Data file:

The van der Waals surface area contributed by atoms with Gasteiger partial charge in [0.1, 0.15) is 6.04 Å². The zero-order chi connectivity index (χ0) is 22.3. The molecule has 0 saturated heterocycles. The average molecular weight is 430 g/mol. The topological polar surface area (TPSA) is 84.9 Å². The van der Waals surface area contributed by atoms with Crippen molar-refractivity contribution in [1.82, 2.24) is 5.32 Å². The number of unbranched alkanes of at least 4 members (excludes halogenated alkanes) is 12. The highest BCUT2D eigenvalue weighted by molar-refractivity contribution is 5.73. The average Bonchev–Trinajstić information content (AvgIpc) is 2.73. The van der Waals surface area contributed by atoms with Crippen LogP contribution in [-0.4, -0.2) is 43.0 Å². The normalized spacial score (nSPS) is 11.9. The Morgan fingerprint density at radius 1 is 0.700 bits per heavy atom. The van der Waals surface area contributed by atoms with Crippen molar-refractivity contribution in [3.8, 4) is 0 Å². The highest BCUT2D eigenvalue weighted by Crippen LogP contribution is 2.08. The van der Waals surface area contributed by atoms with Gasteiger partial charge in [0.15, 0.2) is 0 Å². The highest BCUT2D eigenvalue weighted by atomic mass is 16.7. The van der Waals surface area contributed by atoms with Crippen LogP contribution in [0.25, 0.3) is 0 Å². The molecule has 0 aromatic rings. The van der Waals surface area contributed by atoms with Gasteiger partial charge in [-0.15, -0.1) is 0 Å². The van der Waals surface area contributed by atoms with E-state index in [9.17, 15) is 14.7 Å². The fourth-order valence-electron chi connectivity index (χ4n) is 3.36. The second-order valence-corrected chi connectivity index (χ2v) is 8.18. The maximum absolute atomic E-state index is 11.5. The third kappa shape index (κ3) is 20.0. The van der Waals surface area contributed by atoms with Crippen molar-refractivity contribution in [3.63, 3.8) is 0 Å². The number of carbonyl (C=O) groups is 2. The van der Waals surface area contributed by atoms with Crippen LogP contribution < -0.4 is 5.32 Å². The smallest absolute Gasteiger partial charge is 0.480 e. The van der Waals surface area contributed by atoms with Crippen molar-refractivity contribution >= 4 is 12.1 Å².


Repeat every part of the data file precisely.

The van der Waals surface area contributed by atoms with Gasteiger partial charge in [0.1, 0.15) is 6.04 Å². The zero-order chi connectivity index (χ0) is 22.3. The molecule has 0 saturated heterocycles. The average molecular weight is 430 g/mol. The topological polar surface area (TPSA) is 84.9 Å². The van der Waals surface area contributed by atoms with Crippen molar-refractivity contribution in [1.82, 2.24) is 5.32 Å². The number of unbranched alkanes of at least 4 members (excludes halogenated alkanes) is 12. The highest BCUT2D eigenvalue weighted by molar-refractivity contribution is 5.73. The average Bonchev–Trinajstić information content (AvgIpc) is 2.73. The van der Waals surface area contributed by atoms with Crippen LogP contribution in [-0.4, -0.2) is 43.0 Å². The normalized spacial score (nSPS) is 11.9. The Morgan fingerprint density at radius 1 is 0.700 bits per heavy atom. The van der Waals surface area contributed by atoms with Crippen molar-refractivity contribution in [3.8, 4) is 0 Å². The highest BCUT2D eigenvalue weighted by Crippen LogP contribution is 2.08. The van der Waals surface area contributed by atoms with Gasteiger partial charge in [0.15, 0.2) is 0 Å². The highest BCUT2D eigenvalue weighted by atomic mass is 16.7. The van der Waals surface area contributed by atoms with Crippen LogP contribution in [0.25, 0.3) is 0 Å². The molecule has 0 aromatic rings. The van der Waals surface area contributed by atoms with Gasteiger partial charge in [-0.15, -0.1) is 0 Å². The van der Waals surface area contributed by atoms with E-state index in [9.17, 15) is 14.7 Å². The fourth-order valence-electron chi connectivity index (χ4n) is 3.36. The second-order valence-corrected chi connectivity index (χ2v) is 8.18. The maximum absolute atomic E-state index is 11.5. The third kappa shape index (κ3) is 20.0. The van der Waals surface area contributed by atoms with Crippen molar-refractivity contribution in [3.63, 3.8) is 0 Å². The number of carbonyl (C=O) groups is 2. The van der Waals surface area contributed by atoms with Crippen LogP contribution < -0.4 is 5.32 Å². The smallest absolute Gasteiger partial charge is 0.480 e. The van der Waals surface area contributed by atoms with Crippen molar-refractivity contribution >= 4 is 12.1 Å².